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No Candle Molds Here
When we say candle craft, many of us would envision the conventional method of making a candle itself - melting candle wax, pouring the liquefied wax into molds with wicks, a wait for the wax to solidify, then viola! You have a beautiful light source.
In truth, conventional candle making is a tricky craft to handle, especially with preschoolers since heat is involved. Further, wax is highly flammable! You are best advised to use the double-boiler method to melt the wax rather than convenient microwaving else you may risk a fire!
Before you get turned off by the candle craft idea altogether, check out these three preschool candle craft options that are relatively inexpensive, easy to make and best of all, they require no heat.
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Funky Cardboard Candles
- Empty toothpaste cardboard boxes
- Safety scissors
- School glue
- Masking tape
- Sewing Needle (optional)
- Toilet paper
- Solid colored wrapping paper
- Marker pens
- Yellow poster paint
- Cut the wrapping paper so that you are able to wrap the whole body of the rectangular box but not the top and bottom of the box.
- Help the children wrap the body of the rectangular box accordingly, securing wrapping paper with glue.
- Cut two pieces of the wrapping paper according to the size of the top or bottom of the box and paste those pieces to the top and bottom of the box respectively.
- Secure the top of the box from the inside with glue.
- Roll a small piece of toilet paper to shape a three-dimensional flame, cutting off any excess toilet paper. Secure the shape with masking tape.
- Pierce the bottom end of the flame with a toothpick. You may put a little glue to secure the flame to the toothpick.
- Invite the children to paint the flame with yellow poster paint and leave to dry.
- When dried, pierce the "flameless" end of the toothpick into the middle of the top of the rectangular box. Push the toothpick in until you are able to see the flame and a bit of the toothpick like a wick) above the box. To facilitate the piercing, you may use a sewing needle to prick a hole first (adults only), making sure the hole is not too big or else the toothpick may not be securely fastened.
- Last, challenge the children to decorate the box by drawing patterns on the body of the box with marker pens.
Note: Since the bottom of the box is not sealed, you may insert small treats such as candy into the "candle."
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- Beeswax paper
- Waxed paper (for kitchen use)
- Carefully cut the beeswax paper into a 6-inch by 6-inch square and the wax paper into a 7-inch by 7-inch square.
- Place the waxed paper onto a dry, clean and flat work surface then place a sheet of beeswax paper on top of wax paper leaving a 1-inch border at all sides.
- Before you proceed further, make sure the beeswax paper is soft and pliable. If it is not, use a hairdryer to soften (not melt!) it slightly.
- Place and press the wick along bottom edge of the beeswax paper and cut the wick so that it juts out at least half an inch or more at one side.
- Using the waxed paper like a sushi mat, carefully push the bottom edge of the wax paper away from you so that children can attempt to roll the bottom edge of the beeswax paper to enclose the wick, tightening it from above.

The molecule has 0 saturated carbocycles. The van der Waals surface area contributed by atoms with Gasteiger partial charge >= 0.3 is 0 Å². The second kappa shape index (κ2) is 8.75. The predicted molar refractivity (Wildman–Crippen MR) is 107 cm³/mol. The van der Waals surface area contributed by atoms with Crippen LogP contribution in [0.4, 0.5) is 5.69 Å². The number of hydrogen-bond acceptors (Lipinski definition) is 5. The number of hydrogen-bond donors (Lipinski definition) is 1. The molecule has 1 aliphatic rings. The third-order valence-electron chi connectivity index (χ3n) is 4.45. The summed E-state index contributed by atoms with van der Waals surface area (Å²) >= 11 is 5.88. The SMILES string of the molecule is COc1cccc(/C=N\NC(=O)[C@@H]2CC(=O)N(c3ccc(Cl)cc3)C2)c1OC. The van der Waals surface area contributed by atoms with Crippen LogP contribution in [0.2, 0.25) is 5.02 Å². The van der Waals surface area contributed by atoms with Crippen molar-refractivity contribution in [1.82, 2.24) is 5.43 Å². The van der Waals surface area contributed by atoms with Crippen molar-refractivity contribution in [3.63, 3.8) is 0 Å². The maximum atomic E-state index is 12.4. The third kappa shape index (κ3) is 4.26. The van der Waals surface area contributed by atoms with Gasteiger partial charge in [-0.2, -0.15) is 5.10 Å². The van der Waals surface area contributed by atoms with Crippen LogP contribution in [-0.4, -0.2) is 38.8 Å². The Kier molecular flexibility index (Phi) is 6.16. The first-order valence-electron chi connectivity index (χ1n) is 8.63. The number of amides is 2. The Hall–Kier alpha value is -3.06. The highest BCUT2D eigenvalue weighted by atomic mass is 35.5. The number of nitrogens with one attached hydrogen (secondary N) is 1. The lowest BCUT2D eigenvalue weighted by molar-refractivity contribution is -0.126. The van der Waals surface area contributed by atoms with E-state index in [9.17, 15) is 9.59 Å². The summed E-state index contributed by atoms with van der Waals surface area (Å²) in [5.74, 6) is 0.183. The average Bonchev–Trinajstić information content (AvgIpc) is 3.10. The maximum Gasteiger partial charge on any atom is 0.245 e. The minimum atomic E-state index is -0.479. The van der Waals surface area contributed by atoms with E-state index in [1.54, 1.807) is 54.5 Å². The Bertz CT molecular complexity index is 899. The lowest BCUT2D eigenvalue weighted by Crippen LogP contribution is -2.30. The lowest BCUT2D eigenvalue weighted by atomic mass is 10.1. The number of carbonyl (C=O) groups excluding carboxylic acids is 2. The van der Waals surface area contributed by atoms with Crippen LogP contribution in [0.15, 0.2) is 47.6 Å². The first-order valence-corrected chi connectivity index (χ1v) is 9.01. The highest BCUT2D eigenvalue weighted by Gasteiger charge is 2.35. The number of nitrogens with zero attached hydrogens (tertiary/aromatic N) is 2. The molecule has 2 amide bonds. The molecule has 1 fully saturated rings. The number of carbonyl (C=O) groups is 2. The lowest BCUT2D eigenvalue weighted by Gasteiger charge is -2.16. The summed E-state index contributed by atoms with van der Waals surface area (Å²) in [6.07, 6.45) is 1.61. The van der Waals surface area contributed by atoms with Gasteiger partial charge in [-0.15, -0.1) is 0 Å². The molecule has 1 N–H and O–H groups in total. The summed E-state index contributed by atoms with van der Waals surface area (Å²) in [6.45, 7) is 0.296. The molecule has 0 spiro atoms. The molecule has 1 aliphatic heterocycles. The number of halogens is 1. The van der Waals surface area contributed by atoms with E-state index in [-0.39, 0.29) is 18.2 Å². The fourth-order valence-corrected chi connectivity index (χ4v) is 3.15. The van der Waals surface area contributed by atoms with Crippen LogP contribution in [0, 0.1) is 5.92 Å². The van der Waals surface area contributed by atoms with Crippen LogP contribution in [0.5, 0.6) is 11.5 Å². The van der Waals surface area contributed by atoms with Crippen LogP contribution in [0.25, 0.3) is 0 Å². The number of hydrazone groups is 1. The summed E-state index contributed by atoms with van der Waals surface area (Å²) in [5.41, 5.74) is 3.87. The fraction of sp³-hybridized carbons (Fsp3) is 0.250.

- Have the children continue to roll evenly and tightly until they reach the end of the beeswax paper, making sure that you do not roll the waxed paper into beeswax roll.
- When finished, the children can mesh the entire edge of the beeswax paper with their fingers to ensure that the edge seal firmly to the candle.
Note: This candle-making activity in class is for show only. If candles are sent home, parental guidance is needed if the candle is lit.
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Simple Candle Holder
- Cleaned small jam/baby food glass jars (make sure the mouth is large enough to put in the tealights)
- White school glue
- Masking tape
- Wooden clothespin
- Paper plate
- Tealight candles
- Give each child thin strips of masking tape and help them to make patterns such as checks or stripes on the jar.
- Clip a wooden clothespin at the mouth of the jar, preferably over an area covered with masking tape. This will act as a wooden handle for the jar.
- Holding the wooden clothespin with one hand, invite the children to slowly twirl the jar on the edge of its bottom rim and thinly paint the entire outside surface (excluding the bottom of the jar) of the jar with glue.
- Place the jar on its side onto the plate of salt. Using the clothespin handle, slowly roll the jar until the entire surface is covered by the salt. Shake off the excess and let the jar dry.
- When the jar is completely dried, help the children carefully strip off the masking tape and drop in a tealight into the newly made candle holder.
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Motor Skills and Creative Development
The above preschool candle craft ideas will give your group plenty of opportunities to practice their motor skills and to encourage their artistic expression. The Simple Candle Holder is suitable for preschoolers aged below 4 while the Funky Cardboard Candle and the Beeswax Candle are ideal for 4 - 5 year olds. Try them out and have fun!